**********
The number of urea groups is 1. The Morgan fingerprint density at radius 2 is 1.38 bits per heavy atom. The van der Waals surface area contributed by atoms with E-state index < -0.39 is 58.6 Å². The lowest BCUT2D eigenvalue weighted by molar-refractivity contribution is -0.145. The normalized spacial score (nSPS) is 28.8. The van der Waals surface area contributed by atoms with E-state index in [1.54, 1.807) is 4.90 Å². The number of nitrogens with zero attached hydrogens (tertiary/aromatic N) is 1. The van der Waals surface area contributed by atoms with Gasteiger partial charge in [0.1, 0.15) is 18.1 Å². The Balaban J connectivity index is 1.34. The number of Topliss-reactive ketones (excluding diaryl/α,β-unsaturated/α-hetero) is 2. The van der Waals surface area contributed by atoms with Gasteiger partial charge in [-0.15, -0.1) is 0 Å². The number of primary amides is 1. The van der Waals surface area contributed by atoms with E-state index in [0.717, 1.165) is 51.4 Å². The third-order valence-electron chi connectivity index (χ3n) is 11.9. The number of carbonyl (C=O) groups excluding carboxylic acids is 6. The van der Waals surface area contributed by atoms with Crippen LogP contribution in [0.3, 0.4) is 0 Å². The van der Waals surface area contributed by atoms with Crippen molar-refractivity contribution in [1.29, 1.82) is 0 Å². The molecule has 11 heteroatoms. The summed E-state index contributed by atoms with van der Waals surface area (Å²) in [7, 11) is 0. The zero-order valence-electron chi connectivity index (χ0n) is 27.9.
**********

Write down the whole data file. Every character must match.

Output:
The number of urea groups is 1. The Morgan fingerprint density at radius 2 is 1.38 bits per heavy atom. The van der Waals surface area contributed by atoms with E-state index < -0.39 is 58.6 Å². The lowest BCUT2D eigenvalue weighted by molar-refractivity contribution is -0.145. The normalized spacial score (nSPS) is 28.8. The van der Waals surface area contributed by atoms with E-state index in [1.54, 1.807) is 4.90 Å². The number of nitrogens with zero attached hydrogens (tertiary/aromatic N) is 1. The van der Waals surface area contributed by atoms with Gasteiger partial charge in [0.1, 0.15) is 18.1 Å². The Balaban J connectivity index is 1.34. The number of Topliss-reactive ketones (excluding diaryl/α,β-unsaturated/α-hetero) is 2. The van der Waals surface area contributed by atoms with Gasteiger partial charge in [-0.15, -0.1) is 0 Å². The number of primary amides is 1. The van der Waals surface area contributed by atoms with E-state index in [0.717, 1.165) is 51.4 Å². The third-order valence-electron chi connectivity index (χ3n) is 11.9. The number of carbonyl (C=O) groups excluding carboxylic acids is 6. The van der Waals surface area contributed by atoms with Crippen LogP contribution in [0.3, 0.4) is 0 Å². The van der Waals surface area contributed by atoms with Crippen molar-refractivity contribution in [1.29, 1.82) is 0 Å². The molecule has 11 heteroatoms. The summed E-state index contributed by atoms with van der Waals surface area (Å²) in [7, 11) is 0. The zero-order valence-electron chi connectivity index (χ0n) is 27.9.